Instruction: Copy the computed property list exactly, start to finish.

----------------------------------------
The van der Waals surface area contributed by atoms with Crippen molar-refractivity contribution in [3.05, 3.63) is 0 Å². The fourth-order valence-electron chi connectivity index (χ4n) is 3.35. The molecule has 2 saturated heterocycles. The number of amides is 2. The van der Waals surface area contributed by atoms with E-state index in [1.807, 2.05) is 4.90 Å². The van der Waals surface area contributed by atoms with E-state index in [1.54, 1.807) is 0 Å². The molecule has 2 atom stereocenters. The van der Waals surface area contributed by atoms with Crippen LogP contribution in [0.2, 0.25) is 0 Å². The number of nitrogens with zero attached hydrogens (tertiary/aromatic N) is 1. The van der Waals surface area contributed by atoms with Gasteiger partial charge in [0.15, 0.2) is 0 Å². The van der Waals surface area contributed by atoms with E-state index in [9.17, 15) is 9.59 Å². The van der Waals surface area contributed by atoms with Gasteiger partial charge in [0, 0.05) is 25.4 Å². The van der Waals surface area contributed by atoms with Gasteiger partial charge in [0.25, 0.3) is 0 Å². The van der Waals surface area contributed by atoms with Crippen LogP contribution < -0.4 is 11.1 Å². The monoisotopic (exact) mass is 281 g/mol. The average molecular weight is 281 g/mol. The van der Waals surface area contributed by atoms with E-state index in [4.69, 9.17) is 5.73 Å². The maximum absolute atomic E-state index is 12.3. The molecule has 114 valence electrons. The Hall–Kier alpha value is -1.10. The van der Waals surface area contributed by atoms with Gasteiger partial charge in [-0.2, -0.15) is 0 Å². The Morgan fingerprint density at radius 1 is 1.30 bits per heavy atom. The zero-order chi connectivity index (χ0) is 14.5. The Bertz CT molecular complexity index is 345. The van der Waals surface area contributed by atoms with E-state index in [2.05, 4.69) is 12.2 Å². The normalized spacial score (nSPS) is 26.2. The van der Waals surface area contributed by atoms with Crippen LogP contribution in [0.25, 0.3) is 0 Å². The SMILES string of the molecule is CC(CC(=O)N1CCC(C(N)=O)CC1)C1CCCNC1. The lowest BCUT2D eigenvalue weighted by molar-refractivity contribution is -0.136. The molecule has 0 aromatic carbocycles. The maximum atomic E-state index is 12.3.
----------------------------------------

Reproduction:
The van der Waals surface area contributed by atoms with Crippen molar-refractivity contribution in [3.05, 3.63) is 0 Å². The fourth-order valence-electron chi connectivity index (χ4n) is 3.35. The molecule has 2 saturated heterocycles. The number of amides is 2. The van der Waals surface area contributed by atoms with E-state index in [1.807, 2.05) is 4.90 Å². The van der Waals surface area contributed by atoms with E-state index in [1.54, 1.807) is 0 Å². The molecule has 2 atom stereocenters. The van der Waals surface area contributed by atoms with Crippen LogP contribution in [0.2, 0.25) is 0 Å². The number of nitrogens with zero attached hydrogens (tertiary/aromatic N) is 1. The van der Waals surface area contributed by atoms with Gasteiger partial charge in [0.15, 0.2) is 0 Å². The van der Waals surface area contributed by atoms with E-state index in [9.17, 15) is 9.59 Å². The van der Waals surface area contributed by atoms with Gasteiger partial charge in [0, 0.05) is 25.4 Å². The van der Waals surface area contributed by atoms with Gasteiger partial charge in [0.25, 0.3) is 0 Å². The van der Waals surface area contributed by atoms with Crippen LogP contribution < -0.4 is 11.1 Å². The monoisotopic (exact) mass is 281 g/mol. The average molecular weight is 281 g/mol. The van der Waals surface area contributed by atoms with E-state index in [4.69, 9.17) is 5.73 Å². The maximum absolute atomic E-state index is 12.3. The molecule has 114 valence electrons. The Hall–Kier alpha value is -1.10. The van der Waals surface area contributed by atoms with Gasteiger partial charge in [-0.2, -0.15) is 0 Å². The Morgan fingerprint density at radius 1 is 1.30 bits per heavy atom. The zero-order chi connectivity index (χ0) is 14.5. The Bertz CT molecular complexity index is 345. The van der Waals surface area contributed by atoms with E-state index in [2.05, 4.69) is 12.2 Å². The normalized spacial score (nSPS) is 26.2. The van der Waals surface area contributed by atoms with Crippen LogP contribution in [0.25, 0.3) is 0 Å². The SMILES string of the molecule is CC(CC(=O)N1CCC(C(N)=O)CC1)C1CCCNC1. The lowest BCUT2D eigenvalue weighted by molar-refractivity contribution is -0.136. The molecule has 0 aromatic carbocycles. The maximum atomic E-state index is 12.3.